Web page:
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Monday, July 02, 2007

Bloomberg: The Backyard Possum Theory of Financial Markets

by Tanta on 7/02/2007 10:00:00 AM

This may not be the most hysterical article ever to appear on the subject of the subprime mortgage market, but it is certainly the most hysterical one I've yet seen on Bloomberg. Please note that I am using the term "hysterical" here in the clinical sense, not the ha-ha-funny sense. "Bear Stearns Meets Possums in Georgia as Foreclosures Increase." That's the headline.

And how did them city slickers at Bear Stearns become acquainted with southern varmints?

July 2 (Bloomberg) -- Only the possums are enjoying the backyard of 2035 Lilac Lane in Decatur, Georgia, where Wall Street titan Bear Stearns Cos. is just another homeowner by default. . . .

Bear Stearns took possession of the three-bedroom Lilac Lane house for $76,500 on March 6, according to the foreclosure deed. The owner who defaulted had purchased the house in April 2005 for $160,000 using a subprime loan that required no money down. He had been renting it out, according to the neighbor, Ford.

The lender was Meritage Mortgage Corp., one of more than 60 subprime home loan companies that have halted operations, gone bankrupt or sought buyers since the start of 2006, according to data compiled by Bloomberg. Bear Stearns had bought the mortgage from Meritage at a discount.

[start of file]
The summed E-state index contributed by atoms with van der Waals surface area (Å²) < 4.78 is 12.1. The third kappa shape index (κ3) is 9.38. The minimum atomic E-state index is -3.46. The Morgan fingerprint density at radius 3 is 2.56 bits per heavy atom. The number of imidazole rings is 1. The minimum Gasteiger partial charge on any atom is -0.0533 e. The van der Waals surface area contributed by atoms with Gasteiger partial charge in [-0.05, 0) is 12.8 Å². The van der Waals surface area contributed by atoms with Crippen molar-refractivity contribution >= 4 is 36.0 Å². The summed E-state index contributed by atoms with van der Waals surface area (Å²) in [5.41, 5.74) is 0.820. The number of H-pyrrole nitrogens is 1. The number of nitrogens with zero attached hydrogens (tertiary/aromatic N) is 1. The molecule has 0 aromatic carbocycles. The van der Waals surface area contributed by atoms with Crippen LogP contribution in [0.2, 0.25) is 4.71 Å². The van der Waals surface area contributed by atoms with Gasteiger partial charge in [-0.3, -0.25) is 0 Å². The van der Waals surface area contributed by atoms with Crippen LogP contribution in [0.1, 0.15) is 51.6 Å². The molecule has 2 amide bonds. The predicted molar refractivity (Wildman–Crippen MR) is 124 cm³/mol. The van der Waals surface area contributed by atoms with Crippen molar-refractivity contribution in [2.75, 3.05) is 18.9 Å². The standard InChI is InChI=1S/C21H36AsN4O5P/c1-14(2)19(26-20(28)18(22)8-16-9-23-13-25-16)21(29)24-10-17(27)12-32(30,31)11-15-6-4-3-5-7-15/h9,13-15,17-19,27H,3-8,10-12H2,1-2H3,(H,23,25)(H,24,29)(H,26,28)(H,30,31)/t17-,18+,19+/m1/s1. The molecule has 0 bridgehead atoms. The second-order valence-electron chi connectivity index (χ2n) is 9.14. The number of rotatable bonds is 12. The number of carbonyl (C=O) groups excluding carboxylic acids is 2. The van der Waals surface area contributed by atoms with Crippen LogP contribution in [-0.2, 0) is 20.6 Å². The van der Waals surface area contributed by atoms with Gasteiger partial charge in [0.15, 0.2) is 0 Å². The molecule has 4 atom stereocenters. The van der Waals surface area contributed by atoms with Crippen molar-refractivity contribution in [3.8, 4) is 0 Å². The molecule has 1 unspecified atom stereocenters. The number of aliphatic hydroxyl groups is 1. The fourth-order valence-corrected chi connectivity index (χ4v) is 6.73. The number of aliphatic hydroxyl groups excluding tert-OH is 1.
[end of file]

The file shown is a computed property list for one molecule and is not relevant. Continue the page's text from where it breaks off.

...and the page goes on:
The firm sold the Lilac Lane house on June 28 for $84,000, said Elisa Marks, a Bear Stearns spokeswoman. That's about half the price paid two years ago. Other homes on the street sold this year for $85,000 to $185,000, according to public records.

The house's condition deteriorated while it was a rental property, Ford said. Being empty for six months only made it worse to the extent that possums had the run of the backyard, she said. . . .

Home values and the $6 trillion U.S. mortgage-backed securities market are locked in a downward spiral. Bear Stearns is bailing out one money-losing hedge fund it controls and leaving another to liquidation by creditors. Both funds invested in securities backed by subprime loans. The loans, for borrowers with bad or limited credit histories, are secured by houses such as the one on Lilac Lane. . . .

Conditions are the worst since the 1990-1991 recession, which was caused by a credit crunch that followed a boom-bust real estate cycle similar to the last seven years, Gumbinger said. Like the 2000 to 2005 boom, the previous surge in sales and prices was sparked by a decline in mortgage rates, and featured ``risky mortgage lending,'' he said.

The whole article is one of the strangest combinations of fact, hype, oversimplification and just weirdness that I've seen in a long time in the "respectable press." Look, I grew up in a part of the country in which having occasional possums--not to mention raccoons, rabbits, squirrels, chipmunks, groundhogs and, if you lived close enough to the river, the odd muskrat--in the backyard was considered, um, neither surprising nor particularly subprime. Am I imagining things, or are we beginning to see this "subprime contaigon" metaphor work itself into something a bit panicky?